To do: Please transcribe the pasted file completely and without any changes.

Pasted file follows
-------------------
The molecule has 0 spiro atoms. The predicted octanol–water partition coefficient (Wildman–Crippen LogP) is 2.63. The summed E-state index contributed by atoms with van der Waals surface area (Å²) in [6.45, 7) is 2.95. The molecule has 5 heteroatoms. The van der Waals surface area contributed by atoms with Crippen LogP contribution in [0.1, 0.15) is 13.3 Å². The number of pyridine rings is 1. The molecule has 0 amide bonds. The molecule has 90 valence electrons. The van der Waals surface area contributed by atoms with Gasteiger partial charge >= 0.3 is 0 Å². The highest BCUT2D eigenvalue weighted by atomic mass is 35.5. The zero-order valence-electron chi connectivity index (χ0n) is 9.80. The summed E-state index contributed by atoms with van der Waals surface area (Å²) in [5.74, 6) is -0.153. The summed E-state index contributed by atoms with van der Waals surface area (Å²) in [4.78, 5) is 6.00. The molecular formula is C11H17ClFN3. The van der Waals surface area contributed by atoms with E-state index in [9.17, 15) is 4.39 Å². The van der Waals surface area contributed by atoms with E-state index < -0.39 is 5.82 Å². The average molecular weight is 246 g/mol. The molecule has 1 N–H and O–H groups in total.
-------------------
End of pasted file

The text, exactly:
The molecule has 0 spiro atoms. The predicted octanol–water partition coefficient (Wildman–Crippen LogP) is 2.63. The summed E-state index contributed by atoms with van der Waals surface area (Å²) in [6.45, 7) is 2.95. The molecule has 5 heteroatoms. The van der Waals surface area contributed by atoms with Crippen LogP contribution in [0.1, 0.15) is 13.3 Å². The number of pyridine rings is 1. The molecule has 0 amide bonds. The molecule has 90 valence electrons. The van der Waals surface area contributed by atoms with Gasteiger partial charge >= 0.3 is 0 Å². The highest BCUT2D eigenvalue weighted by atomic mass is 35.5. The zero-order valence-electron chi connectivity index (χ0n) is 9.80. The summed E-state index contributed by atoms with van der Waals surface area (Å²) in [5.74, 6) is -0.153. The summed E-state index contributed by atoms with van der Waals surface area (Å²) in [4.78, 5) is 6.00. The molecular formula is C11H17ClFN3. The van der Waals surface area contributed by atoms with E-state index in [9.17, 15) is 4.39 Å². The van der Waals surface area contributed by atoms with E-state index < -0.39 is 5.82 Å². The average molecular weight is 246 g/mol. The molecule has 1 N–H and O–H groups in total.